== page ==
A lease is a binding contract. However, it doesn’t always mean that if you signed it, you’re stuck with it. There are steps to take if you have to break your lease that can let you go without substantial financial penalties and with your reputation as a reliable tenant intact.
Reread Your Lease
Your lease likely has a clause in it that addresses what would happen if the tenant breaks the lease. Consequences can range from losing your security deposit to getting sued for money damages. But your lease may also provide for alternatives when you must move for good reasons, like accepting a job in another city, needing to take on a roommate, or a sudden financial setback that makes it difficult to pay your rent.
Read your entire lease to see if it permits subleasing (most states and cities require that leases allow subletting) or if the lease mentions lease assignment (when a new tenant takes over the lease). Recognizing that tenant circumstances can change, some landlords use leases that include early termination clauses that may allow you to leave without penalty. These may require substantial advance notice. Prepare documentation that complies with local laws about your reasons for leaving.
Plan Ahead, and Talk to Your Landlord
After you have familiarized yourself with the provisions in your lease that cover early departures, talk to your landlord. Put yourself in your landlord’s shoes—when you leave, the landlord will have a vacancy. Even though you will still be responsible for paying the rent if you can’t find a sublessee before your lease is up, landlords prefer to have their units occupied. Although unforeseen circumstances can put you in a tough spot, most circumstances that make it necessary for you to break your lease are predictable. If you can, start saving up a few months’ expenses in case you can’t find a new tenant for your landlord before you need to leave.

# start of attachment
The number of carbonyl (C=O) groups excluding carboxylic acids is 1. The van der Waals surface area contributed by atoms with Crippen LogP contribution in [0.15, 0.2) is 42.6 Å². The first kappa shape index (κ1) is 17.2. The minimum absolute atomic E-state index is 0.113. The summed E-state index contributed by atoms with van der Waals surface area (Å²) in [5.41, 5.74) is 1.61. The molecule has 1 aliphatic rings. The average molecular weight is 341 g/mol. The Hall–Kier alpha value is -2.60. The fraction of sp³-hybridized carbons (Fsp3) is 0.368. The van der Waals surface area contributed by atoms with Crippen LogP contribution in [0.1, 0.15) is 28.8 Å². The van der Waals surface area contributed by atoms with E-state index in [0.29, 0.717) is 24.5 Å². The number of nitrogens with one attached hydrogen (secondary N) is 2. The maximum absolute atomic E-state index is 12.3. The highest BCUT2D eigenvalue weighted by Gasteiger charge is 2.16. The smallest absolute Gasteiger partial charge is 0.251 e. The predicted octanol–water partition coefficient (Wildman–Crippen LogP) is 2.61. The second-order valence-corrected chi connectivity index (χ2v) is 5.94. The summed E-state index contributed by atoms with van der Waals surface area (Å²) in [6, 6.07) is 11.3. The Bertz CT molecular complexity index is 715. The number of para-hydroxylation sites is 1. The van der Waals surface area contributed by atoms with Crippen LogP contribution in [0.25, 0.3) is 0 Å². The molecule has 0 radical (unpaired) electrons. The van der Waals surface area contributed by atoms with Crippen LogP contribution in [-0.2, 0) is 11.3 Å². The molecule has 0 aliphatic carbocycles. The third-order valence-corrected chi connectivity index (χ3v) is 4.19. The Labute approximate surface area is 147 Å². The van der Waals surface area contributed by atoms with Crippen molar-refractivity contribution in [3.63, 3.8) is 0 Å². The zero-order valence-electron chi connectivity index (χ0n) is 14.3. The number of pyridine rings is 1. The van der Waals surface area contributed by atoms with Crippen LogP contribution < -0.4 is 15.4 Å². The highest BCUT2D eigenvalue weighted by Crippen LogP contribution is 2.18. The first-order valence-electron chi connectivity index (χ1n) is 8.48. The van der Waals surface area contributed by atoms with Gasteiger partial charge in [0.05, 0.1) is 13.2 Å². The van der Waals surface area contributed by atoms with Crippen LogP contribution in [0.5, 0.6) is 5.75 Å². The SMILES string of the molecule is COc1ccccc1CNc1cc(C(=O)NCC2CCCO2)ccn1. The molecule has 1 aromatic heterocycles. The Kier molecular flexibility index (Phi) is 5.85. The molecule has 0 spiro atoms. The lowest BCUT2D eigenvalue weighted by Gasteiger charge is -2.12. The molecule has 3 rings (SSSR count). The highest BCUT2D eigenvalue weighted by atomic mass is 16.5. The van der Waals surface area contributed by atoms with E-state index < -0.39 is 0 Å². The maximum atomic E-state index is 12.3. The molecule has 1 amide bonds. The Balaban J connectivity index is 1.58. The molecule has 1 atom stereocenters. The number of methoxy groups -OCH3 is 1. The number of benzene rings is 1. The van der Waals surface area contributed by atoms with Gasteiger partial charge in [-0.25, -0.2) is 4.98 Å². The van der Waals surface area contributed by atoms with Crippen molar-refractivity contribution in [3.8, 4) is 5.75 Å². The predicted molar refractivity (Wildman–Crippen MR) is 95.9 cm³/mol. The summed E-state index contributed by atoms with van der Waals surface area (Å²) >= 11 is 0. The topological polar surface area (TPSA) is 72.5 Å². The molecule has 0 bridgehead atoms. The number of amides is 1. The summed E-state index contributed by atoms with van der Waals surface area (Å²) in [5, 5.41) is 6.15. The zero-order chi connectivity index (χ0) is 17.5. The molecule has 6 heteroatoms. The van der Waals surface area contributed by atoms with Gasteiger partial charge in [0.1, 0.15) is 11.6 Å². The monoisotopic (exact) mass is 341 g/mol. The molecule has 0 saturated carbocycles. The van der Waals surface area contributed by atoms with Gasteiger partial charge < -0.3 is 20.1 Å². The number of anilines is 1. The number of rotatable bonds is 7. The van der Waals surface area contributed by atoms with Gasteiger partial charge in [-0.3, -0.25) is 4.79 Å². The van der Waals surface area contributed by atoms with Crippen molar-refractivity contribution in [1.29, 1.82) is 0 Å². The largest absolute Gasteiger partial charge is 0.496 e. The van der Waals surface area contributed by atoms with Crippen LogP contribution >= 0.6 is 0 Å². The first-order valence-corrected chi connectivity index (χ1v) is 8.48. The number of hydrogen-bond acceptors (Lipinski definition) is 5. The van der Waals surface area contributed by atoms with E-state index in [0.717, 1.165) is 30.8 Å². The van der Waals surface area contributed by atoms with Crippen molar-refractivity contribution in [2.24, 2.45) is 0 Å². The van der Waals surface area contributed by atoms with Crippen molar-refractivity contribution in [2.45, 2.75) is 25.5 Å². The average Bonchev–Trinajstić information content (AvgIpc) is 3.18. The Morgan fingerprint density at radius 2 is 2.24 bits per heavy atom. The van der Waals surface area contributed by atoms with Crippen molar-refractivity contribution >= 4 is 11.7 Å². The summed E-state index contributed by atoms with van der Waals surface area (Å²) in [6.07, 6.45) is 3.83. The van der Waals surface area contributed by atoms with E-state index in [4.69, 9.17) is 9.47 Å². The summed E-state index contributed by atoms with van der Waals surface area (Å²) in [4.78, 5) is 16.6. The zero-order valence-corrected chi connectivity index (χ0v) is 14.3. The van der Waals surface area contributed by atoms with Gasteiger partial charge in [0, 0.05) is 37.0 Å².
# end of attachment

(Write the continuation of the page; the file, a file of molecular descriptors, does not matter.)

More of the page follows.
If you have been a responsible and reliable tenant, your landlord may be willing to negotiate your departure or even agree to reduce your rent for a period of time if you are suffering a sudden financial hardship. Document every conversation, and if you manage to come to an acceptable agreement with your landlord, get everything in writing.
Some tenants may be exempt from penalties and allowed to break a lease early without paying. Typical reasons are being called to active military duty, a landlord’s failure to maintain a habitable property, a landlord’s repeated violations of privacy or entering the premises without proper notice, serious health issues, or domestic violence. Consult a lawyer, tenants union, or charitable organization serving renters if these circumstances apply to you, and once again, gather documentation that verifies your circumstances.